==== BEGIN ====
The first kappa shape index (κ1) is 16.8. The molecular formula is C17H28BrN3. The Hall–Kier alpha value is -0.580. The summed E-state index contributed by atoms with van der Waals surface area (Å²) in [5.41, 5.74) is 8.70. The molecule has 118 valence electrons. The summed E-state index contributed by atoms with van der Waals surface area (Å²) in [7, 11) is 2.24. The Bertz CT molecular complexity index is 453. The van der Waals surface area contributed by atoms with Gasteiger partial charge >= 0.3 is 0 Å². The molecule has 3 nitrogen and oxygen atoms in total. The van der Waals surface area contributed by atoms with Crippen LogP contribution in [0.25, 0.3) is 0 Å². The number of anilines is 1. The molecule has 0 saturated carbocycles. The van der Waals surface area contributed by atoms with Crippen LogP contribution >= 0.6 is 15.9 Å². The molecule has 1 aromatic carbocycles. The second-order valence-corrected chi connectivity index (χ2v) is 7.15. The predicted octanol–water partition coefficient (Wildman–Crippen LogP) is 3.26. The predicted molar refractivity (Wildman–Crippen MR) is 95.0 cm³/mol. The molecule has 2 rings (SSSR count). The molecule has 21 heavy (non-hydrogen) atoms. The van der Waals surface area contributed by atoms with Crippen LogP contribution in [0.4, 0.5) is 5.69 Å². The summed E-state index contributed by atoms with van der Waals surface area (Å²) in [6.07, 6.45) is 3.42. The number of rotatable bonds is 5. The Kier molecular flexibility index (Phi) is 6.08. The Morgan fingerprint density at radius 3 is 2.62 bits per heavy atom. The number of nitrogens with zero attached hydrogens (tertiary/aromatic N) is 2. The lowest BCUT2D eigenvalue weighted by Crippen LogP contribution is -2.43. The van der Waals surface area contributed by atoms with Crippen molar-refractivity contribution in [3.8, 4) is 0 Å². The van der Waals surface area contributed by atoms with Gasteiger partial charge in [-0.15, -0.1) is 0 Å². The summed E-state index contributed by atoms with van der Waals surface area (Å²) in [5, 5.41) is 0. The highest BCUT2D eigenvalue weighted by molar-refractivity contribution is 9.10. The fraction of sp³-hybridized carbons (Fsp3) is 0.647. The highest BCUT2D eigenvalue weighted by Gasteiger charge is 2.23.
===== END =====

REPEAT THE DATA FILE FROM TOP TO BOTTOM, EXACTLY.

The first kappa shape index (κ1) is 16.8. The molecular formula is C17H28BrN3. The Hall–Kier alpha value is -0.580. The summed E-state index contributed by atoms with van der Waals surface area (Å²) in [5.41, 5.74) is 8.70. The molecule has 118 valence electrons. The summed E-state index contributed by atoms with van der Waals surface area (Å²) in [7, 11) is 2.24. The Bertz CT molecular complexity index is 453. The van der Waals surface area contributed by atoms with Gasteiger partial charge >= 0.3 is 0 Å². The molecule has 3 nitrogen and oxygen atoms in total. The van der Waals surface area contributed by atoms with Crippen LogP contribution in [0.25, 0.3) is 0 Å². The number of anilines is 1. The molecule has 0 saturated carbocycles. The van der Waals surface area contributed by atoms with Crippen LogP contribution >= 0.6 is 15.9 Å². The molecule has 1 aromatic carbocycles. The second-order valence-corrected chi connectivity index (χ2v) is 7.15. The predicted octanol–water partition coefficient (Wildman–Crippen LogP) is 3.26. The predicted molar refractivity (Wildman–Crippen MR) is 95.0 cm³/mol. The molecule has 2 rings (SSSR count). The molecule has 21 heavy (non-hydrogen) atoms. The van der Waals surface area contributed by atoms with Crippen LogP contribution in [0.4, 0.5) is 5.69 Å². The summed E-state index contributed by atoms with van der Waals surface area (Å²) in [6.07, 6.45) is 3.42. The number of rotatable bonds is 5. The Kier molecular flexibility index (Phi) is 6.08. The Morgan fingerprint density at radius 3 is 2.62 bits per heavy atom. The number of nitrogens with zero attached hydrogens (tertiary/aromatic N) is 2. The lowest BCUT2D eigenvalue weighted by Crippen LogP contribution is -2.43. The van der Waals surface area contributed by atoms with Crippen molar-refractivity contribution in [3.8, 4) is 0 Å². The van der Waals surface area contributed by atoms with Gasteiger partial charge in [-0.15, -0.1) is 0 Å². The summed E-state index contributed by atoms with van der Waals surface area (Å²) in [5, 5.41) is 0. The highest BCUT2D eigenvalue weighted by molar-refractivity contribution is 9.10. The fraction of sp³-hybridized carbons (Fsp3) is 0.647. The highest BCUT2D eigenvalue weighted by Gasteiger charge is 2.23.